David Fanning, e.p. of Frontline, discussed the WGBH program's evolving use of the Web Aug. 23, 2010, in accepting the Goldsmith Career Award for Excellence in Journalism at Harvard University's Joan Shorenstein Center on the Press, Politics and Public Policy. At the same time, the Center honored the winner and finalists for the Goldsmith Prize for Investigative Reporting. One of the four finalists was a reporting project, including a Frontline doc, "Law & Disorder." The film about white vigilante activities in New Orleans was prepared in collaboration with ProPublica, the Nation Institute and the New Orleans Times-Picayne.
David Fanning, the founding executive producer of PBS's Frontline series, gave this talk in 2009 as the annual James L. Loper Lecture in Public Service Broadcasting sponsored by the University of Southern California's Annenberg Center on Communication Leadership & Policy. Thank you, Geoff Cowan and Dean Wilson, for your kind words, and especially for your invitation to come here to the Annenberg School to give the annual Loper Lecture. This also gives me a chance publicly to thank Jim Loper, for the years of work he gave not just to KCET but as a leader in public broadcasting. It’s an honor to be invited in his name. I would also like to thank Mr. Russell Smith for his sponsorship of this lecture.
Following a very public dustup, Frontline and correspondent T.R. Reid have parted ways. The split leaves series producers and freelance on-air correspondents examining their complex and sometimes contentious relationship.
Frontline knows how to shake things up in North Carolina. Last week, less than a month after the series aired Ofra Bikel's 90-minute documentary "An Ordinary Crime," about 21-year-old Terence Garner, a state court granted Garner's motion for a new trial. He posted bond and went home with his mother and family for the first time in more than four years. Garner had been serving a sentence of 32-43 years for robbery and attempted murder—the "ordinary crime" he insisted all along he had no part of. Bikel—whose award-winning trilogy "Innocence Lost" led the state to drop charges in 1997 in a major child abuse case in Edenton, N.C.—again turned the spotlight on criminal justice in the state.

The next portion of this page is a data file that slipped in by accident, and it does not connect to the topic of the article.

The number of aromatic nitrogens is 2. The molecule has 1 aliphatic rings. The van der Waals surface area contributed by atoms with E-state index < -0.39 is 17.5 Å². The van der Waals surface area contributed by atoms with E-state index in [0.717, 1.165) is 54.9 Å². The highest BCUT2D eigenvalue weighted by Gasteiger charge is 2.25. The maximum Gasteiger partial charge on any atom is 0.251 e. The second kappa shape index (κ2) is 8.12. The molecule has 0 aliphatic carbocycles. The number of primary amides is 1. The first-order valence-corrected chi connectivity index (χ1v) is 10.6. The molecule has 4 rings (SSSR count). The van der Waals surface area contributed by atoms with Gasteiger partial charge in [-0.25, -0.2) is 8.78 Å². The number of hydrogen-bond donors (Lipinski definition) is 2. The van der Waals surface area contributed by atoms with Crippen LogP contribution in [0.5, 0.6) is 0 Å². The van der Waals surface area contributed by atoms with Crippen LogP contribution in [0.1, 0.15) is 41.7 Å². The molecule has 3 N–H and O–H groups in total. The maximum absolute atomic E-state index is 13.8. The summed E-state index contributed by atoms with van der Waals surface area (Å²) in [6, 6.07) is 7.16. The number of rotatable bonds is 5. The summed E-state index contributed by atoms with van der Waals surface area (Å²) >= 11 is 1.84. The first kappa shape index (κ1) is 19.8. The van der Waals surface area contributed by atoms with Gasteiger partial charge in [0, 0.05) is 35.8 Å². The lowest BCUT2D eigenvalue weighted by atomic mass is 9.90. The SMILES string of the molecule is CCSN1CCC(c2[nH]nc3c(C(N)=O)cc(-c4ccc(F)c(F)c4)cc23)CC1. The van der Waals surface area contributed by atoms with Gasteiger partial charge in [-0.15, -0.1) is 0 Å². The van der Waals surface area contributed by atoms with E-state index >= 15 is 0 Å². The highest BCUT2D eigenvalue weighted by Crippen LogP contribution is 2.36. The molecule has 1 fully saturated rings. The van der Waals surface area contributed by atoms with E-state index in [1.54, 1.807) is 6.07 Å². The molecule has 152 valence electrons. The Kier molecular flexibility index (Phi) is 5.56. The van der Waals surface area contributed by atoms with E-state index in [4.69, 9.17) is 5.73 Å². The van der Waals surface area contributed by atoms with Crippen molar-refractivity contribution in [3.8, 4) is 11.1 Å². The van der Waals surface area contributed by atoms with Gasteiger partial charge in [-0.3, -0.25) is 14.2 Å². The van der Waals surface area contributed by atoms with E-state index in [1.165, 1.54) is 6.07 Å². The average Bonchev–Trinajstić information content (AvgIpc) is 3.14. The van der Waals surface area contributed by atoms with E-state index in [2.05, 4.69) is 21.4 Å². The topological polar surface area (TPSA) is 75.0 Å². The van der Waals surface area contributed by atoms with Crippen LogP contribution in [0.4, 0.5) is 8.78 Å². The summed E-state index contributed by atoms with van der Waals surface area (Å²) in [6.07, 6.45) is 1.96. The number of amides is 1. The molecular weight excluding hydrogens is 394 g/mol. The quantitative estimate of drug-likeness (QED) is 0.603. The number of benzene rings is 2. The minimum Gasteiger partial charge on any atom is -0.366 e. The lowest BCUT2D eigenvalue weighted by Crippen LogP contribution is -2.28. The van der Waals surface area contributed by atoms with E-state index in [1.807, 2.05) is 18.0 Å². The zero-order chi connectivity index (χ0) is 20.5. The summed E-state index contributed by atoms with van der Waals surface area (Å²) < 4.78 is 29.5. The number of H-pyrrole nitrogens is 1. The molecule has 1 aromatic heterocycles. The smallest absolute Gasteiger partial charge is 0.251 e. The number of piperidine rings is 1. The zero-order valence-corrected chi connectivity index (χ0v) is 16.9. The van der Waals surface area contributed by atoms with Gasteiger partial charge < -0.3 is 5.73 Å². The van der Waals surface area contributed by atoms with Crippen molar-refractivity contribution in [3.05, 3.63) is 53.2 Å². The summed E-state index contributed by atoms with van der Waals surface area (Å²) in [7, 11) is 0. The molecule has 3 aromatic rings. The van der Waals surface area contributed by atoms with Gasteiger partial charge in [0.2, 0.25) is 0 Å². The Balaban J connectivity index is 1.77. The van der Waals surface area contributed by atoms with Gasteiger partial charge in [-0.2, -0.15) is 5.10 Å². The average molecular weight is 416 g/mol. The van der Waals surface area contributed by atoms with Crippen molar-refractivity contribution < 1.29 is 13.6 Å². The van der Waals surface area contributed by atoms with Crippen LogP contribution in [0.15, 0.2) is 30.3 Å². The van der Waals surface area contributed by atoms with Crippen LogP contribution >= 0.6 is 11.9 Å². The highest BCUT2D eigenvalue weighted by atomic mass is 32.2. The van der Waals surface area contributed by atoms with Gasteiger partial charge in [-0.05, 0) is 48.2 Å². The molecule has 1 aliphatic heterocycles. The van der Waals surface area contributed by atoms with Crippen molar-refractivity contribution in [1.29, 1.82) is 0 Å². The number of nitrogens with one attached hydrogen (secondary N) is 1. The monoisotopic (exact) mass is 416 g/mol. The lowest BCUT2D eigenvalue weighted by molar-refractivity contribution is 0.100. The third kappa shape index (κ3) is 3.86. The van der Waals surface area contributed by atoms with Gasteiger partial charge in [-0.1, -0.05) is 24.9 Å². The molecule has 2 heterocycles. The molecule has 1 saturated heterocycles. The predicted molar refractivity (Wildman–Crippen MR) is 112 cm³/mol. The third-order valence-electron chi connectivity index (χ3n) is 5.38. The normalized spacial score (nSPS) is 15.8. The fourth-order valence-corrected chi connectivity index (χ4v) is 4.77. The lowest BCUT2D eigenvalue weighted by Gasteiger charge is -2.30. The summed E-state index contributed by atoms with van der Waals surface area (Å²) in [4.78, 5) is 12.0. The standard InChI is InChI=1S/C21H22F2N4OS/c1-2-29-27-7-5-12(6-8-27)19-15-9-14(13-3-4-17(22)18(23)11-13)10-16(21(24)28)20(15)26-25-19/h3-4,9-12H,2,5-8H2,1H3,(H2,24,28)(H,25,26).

Various people tried to prepare Juanita Buschkoetter for the public reaction to The Farmer's Wife, filmmaker David Sutherland's cinema verite depiction of the real-life struggle to keep her husband's farm and their marriage afloat, but the reponse to the show's debut this fall was far beyond her expectations. "I had no idea how many people would actually watch it," she said in a recent interview--let alone the folks who would go far out of their way to drive by the Buschkoetter house, or send the family generous gifts. "Since the film, people come by to take pictures, pull in and talk," Buschkoetter added. It's gotten so she doesn't want to leave her three daughters at home alone anymore. Since the eldest is now 12, she previously had found it safe to do so.
At first glance, the girding storyline is whether Darrel and Juanita Buschkoetter, a farming couple raising three young daughters in Lawrence, Neb., can realize Darrel's dream of farming his father's land ...
Four days before the May 27 airing of "Innocence Lost: The Plea," Frontline's third documentary on the Little Rascals child-abuse case in Edenton, N.C., the prosecutor announced she was dropping all remaining charges in the long and troubling legal action. For producer-director Ofra Bikel and her colleagues at Frontline, the decision brought a rare sense of gratification. Over the past seven years, Bikel's persistent scrutiny of a prosecution she had come to believe was unjust has made a big difference in many people's lives. Whether the effect has been for the better or the worse depends on how close you live to Edenton, and which side of the Little Rascals case you want to believe. "It's not very often that a television program can set people free," commented David Fanning, Frontline's senior executive producer.
Frontline sometimes comes on like a multimedia prosecutor, revealing the evidence in pictures, voices and logic, and driving toward a conclusion. It's usually a very sobering conclusion, too, because the series has increasingly specialized in reminding us of our society's worst failings — war, cheating and lying in high places, racism, crime and predation of all kinds. On Nov. 5, , Charles Stuart's "Don King, Unauthorized" went after the boxing promoter — a man with two killings in his little-known past, who has collaborated with the media to paint himself as a harmless jokester with a funny haircut. On Nov.